I find some tension between two basic argments in UUA President Bill Sinkford's statement on stem cell research, which he issued back in November 2001. On the one hand, he argues that "no human embryos should be created specifically for stem cell experimentation, thus turning human life and human reproduction into a commodity — surely a clear affront to our first principle affirming the inherent dignity of human beings," a statement I emphatically endorse and which steps back from a strictly utilitarian approach. On the other hand, Sinkford also says: "Because I do not consider human embryos to be people, and because Unitarian Universalists insist that reproduction is a personal and private matter, I believe that there should be no ban on embryonic stem cell research."
The two sentences don't completely contradict each other: As long as embryonic stem cell research does not involve embryos created for research purposes, one can argue that they weren't created as commodities. But the moral issue, as Sinkford notes, is that we do regard embryos in human terms, even if we do not regard them "as people." But I don't think Unitarian Universalists — or many other people, for that matter — have a clear or simple way to proceed here. How do we assess the human dignity of the nascently human?
I've attended a funeral for a still-born child and know how deeply people can grieve a miscarriage, so I don't buy the idea that a fetus is "just a fetus." But I also reject what I see as the false clarity of those who would make all abortions illegal on the grounds that a zygote is a human being. Most people do behave as if they recognize gradations of humanity, as it were, between the very first stages of a pregnancy — when we might think it was a bit strange to hold a funeral for a zygote that didn't survive — and the late stages — when most of us clearly do respond to a fetus as a child and regard it as having its own health and even its own personality, and immediately sympathize with a mother's grief for a miscarriage. But few of us could easily say when a pregnancy moves from one stage to the next. It seems to me that's what makes the issue morally difficult and inevitably political.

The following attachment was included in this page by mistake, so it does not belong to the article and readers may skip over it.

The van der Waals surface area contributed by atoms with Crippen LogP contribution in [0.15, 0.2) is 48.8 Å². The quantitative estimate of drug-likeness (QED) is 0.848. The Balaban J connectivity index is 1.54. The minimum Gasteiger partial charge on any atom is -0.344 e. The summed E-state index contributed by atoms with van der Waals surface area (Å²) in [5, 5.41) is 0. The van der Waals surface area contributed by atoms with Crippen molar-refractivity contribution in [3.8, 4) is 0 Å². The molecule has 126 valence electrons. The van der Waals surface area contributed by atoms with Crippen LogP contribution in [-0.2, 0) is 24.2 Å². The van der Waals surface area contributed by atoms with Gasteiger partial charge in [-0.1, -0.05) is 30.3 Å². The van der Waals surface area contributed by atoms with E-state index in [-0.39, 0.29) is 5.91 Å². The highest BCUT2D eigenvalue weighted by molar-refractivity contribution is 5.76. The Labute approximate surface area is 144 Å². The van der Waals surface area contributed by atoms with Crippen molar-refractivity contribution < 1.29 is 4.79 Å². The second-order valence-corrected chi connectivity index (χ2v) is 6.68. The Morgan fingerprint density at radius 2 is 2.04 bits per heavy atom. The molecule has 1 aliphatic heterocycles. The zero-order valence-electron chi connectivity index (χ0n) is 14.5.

I'm not entirely sure how to approach the ethics of embyonic stem cell research — other forms of stem cell research seem less morally problematic — but I do strongly suspect that a combination of biomedical dollars and utopian wishfulness will put a lot of pressure on the utilitarian lever of our public ethics. The commodification of human life will intensify. Could some good come of stem cell research? Way down the road, probably. Having watched one grandfather suffer intensely from Parkinson's Disease and another fade into the strange fog of Alzheimer's, I can appreciate the perfected world Ron Reagan wants to usher us into, but I can't shake off my reservations. For me, affirming the inherent dignity and worth of each individual can't simply serve as a moral principle once the umbilical cord is cut; some version of the principle should inform our moral thinking about nascent human life, too, even if one also recognizes (as I do) the tragic necessity of legal abortion.
Anyway, Ron Reagan's speech didn't convince me — and I appreciated the Christian Century's editorial. Maybe you can help me refine my thinking on the subject.
Copyright © 2004 by Philocrites | Posted 14 September 2004 at 6:39 PM